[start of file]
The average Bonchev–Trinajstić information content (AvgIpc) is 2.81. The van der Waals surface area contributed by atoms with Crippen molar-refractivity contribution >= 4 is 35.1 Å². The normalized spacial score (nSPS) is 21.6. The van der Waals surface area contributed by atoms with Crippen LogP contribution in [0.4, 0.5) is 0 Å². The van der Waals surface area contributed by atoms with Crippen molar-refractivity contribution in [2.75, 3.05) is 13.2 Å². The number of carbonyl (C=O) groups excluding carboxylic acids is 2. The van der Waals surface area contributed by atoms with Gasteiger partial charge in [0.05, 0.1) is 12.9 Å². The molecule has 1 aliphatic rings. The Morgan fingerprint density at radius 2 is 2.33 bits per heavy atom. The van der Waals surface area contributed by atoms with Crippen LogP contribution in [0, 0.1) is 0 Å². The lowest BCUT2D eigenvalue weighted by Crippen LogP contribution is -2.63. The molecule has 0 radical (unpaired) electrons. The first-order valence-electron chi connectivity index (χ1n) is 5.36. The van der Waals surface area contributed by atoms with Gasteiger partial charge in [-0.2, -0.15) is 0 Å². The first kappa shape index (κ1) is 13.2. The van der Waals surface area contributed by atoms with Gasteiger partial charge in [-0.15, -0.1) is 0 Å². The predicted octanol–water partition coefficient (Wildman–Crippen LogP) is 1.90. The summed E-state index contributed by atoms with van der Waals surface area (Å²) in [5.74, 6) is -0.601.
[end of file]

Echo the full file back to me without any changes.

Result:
The average Bonchev–Trinajstić information content (AvgIpc) is 2.81. The van der Waals surface area contributed by atoms with Crippen molar-refractivity contribution >= 4 is 35.1 Å². The normalized spacial score (nSPS) is 21.6. The van der Waals surface area contributed by atoms with Crippen LogP contribution in [0.4, 0.5) is 0 Å². The van der Waals surface area contributed by atoms with Crippen molar-refractivity contribution in [2.75, 3.05) is 13.2 Å². The number of carbonyl (C=O) groups excluding carboxylic acids is 2. The van der Waals surface area contributed by atoms with Gasteiger partial charge in [0.05, 0.1) is 12.9 Å². The molecule has 1 aliphatic rings. The Morgan fingerprint density at radius 2 is 2.33 bits per heavy atom. The van der Waals surface area contributed by atoms with Crippen LogP contribution in [0, 0.1) is 0 Å². The lowest BCUT2D eigenvalue weighted by Crippen LogP contribution is -2.63. The molecule has 0 radical (unpaired) electrons. The first-order valence-electron chi connectivity index (χ1n) is 5.36. The van der Waals surface area contributed by atoms with Gasteiger partial charge in [-0.2, -0.15) is 0 Å². The first kappa shape index (κ1) is 13.2. The van der Waals surface area contributed by atoms with Gasteiger partial charge in [-0.15, -0.1) is 0 Å². The predicted octanol–water partition coefficient (Wildman–Crippen LogP) is 1.90. The summed E-state index contributed by atoms with van der Waals surface area (Å²) in [5.74, 6) is -0.601.